Hulk credits Scolari for strong team unity
Scolari was the man in charge when Brazil last tasted FIFA World Cup success in 2002, and is charged with the task of delivering glory on home soil when the 2014 instalment begins later this month.
Brazil had slipped to as low as 22nd in the FIFA World rankings 12 months ago, but they later triumphed at the FIFA Confederations Cup and have since climbed back to a current standing of fourth.
And Zenit star Hulk credits Scolari with creating a strong bond among the squad.
Speaking to FIFA.com he said: "It's not so much about what he says, I think it's more down to the way he is.
"He welcomes the players in such a way that it makes everybody feel right at home and know what's expected of them, be they experienced players or new arrivals.
"For example, he asks us all to come down for lunch and dinner at the same time, and that we all stay until everyone's finished. That ends up becoming a habit and it does a lot of good.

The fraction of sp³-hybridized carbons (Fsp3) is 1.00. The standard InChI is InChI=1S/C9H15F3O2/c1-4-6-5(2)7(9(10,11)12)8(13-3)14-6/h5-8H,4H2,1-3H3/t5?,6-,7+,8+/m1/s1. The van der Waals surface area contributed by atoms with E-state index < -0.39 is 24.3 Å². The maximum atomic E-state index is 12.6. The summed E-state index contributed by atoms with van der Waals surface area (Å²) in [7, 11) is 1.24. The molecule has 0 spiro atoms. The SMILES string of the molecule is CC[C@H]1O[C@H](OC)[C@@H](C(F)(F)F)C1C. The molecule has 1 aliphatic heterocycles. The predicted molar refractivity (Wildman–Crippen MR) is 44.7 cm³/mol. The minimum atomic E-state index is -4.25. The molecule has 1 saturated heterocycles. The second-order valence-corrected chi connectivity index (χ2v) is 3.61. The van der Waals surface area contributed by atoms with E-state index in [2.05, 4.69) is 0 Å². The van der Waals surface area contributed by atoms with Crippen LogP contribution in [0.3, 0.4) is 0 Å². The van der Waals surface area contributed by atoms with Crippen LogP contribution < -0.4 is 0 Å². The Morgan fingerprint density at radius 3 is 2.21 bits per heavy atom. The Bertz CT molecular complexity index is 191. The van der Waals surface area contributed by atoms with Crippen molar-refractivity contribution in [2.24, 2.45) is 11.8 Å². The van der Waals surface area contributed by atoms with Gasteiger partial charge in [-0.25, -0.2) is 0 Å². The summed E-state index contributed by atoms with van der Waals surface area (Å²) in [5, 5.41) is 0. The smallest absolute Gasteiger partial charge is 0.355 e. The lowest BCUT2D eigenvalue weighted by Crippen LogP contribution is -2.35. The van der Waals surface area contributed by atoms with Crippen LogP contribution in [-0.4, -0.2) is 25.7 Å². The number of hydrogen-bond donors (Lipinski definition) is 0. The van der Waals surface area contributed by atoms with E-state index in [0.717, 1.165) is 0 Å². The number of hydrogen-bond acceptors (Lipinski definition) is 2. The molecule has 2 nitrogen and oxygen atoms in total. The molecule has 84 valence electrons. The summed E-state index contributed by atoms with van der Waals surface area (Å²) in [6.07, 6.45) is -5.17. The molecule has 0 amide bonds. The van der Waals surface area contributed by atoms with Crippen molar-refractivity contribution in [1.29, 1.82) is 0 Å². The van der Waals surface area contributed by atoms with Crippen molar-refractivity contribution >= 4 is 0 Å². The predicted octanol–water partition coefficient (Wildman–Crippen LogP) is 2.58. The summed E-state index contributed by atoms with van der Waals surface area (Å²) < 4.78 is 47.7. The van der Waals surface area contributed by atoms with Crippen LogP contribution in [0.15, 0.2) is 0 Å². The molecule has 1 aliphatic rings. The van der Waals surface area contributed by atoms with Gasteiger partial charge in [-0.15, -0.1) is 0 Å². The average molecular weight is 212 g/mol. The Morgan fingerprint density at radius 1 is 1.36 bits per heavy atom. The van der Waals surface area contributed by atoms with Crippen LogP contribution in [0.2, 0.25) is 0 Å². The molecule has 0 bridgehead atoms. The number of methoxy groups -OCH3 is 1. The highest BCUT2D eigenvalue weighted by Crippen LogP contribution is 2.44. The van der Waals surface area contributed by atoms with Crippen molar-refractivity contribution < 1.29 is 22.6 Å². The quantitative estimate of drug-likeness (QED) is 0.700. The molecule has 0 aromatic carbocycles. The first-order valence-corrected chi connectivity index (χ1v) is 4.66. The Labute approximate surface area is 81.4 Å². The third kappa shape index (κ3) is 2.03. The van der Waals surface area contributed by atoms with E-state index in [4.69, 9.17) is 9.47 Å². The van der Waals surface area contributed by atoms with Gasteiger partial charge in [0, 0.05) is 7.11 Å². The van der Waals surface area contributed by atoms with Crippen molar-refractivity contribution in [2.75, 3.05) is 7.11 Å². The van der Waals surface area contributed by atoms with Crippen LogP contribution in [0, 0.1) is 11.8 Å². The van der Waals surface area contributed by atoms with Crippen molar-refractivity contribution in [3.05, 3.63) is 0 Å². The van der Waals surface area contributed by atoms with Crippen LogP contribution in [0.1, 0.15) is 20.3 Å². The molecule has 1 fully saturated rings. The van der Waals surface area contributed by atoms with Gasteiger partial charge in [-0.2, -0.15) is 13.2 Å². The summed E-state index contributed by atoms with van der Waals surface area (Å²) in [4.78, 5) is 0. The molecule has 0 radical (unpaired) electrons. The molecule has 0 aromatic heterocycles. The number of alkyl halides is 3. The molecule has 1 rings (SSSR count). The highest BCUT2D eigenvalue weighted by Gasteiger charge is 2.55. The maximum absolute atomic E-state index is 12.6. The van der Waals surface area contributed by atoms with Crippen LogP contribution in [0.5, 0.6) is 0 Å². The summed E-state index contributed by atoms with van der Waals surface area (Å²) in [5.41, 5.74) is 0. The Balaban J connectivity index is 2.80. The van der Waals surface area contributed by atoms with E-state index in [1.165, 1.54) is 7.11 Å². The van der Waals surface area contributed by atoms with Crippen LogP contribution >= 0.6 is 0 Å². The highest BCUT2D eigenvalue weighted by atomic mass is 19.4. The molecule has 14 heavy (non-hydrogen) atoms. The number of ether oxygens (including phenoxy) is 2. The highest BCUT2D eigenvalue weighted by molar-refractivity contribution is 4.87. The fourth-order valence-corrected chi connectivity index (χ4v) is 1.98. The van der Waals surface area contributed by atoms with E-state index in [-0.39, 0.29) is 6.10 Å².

"They're just day-to-day things, but they're vital in helping everyone bond within the squad. Felipao (Scolari), better than anyone else, knows how to strengthen that sense of unity."
Hulk has become a mainstay of Brazil's starting XI, but his inclusion was not always a welcome one in his home country.
However, strong showings at the 2012 London Olympic Games and last year's Confederations Cup has seen his reputation rise in the South American country, something Hulk takes great pride in.
"It's only normal as not many people (in Brazil) knew about me," he added. "Most fans there began to get to know me through seeing me at the Olympic Games in 2012 and then the Confederations Cup.
"So, I can see how there's now a greater level of recognition for my game, which is something that makes me very happy."
Hulk is often employed on the right-side of a front three, and he partly credits his success with Brazil to a strong partnership with Barcelona full-back Daniel Alves.
"For someone like me, who tends to play wide, it can be even better playing alongside an attacking full-back like Daniel," he continued.
"That’s because it gives opposing defenders more to worry about and, as a result, ends up creating more space."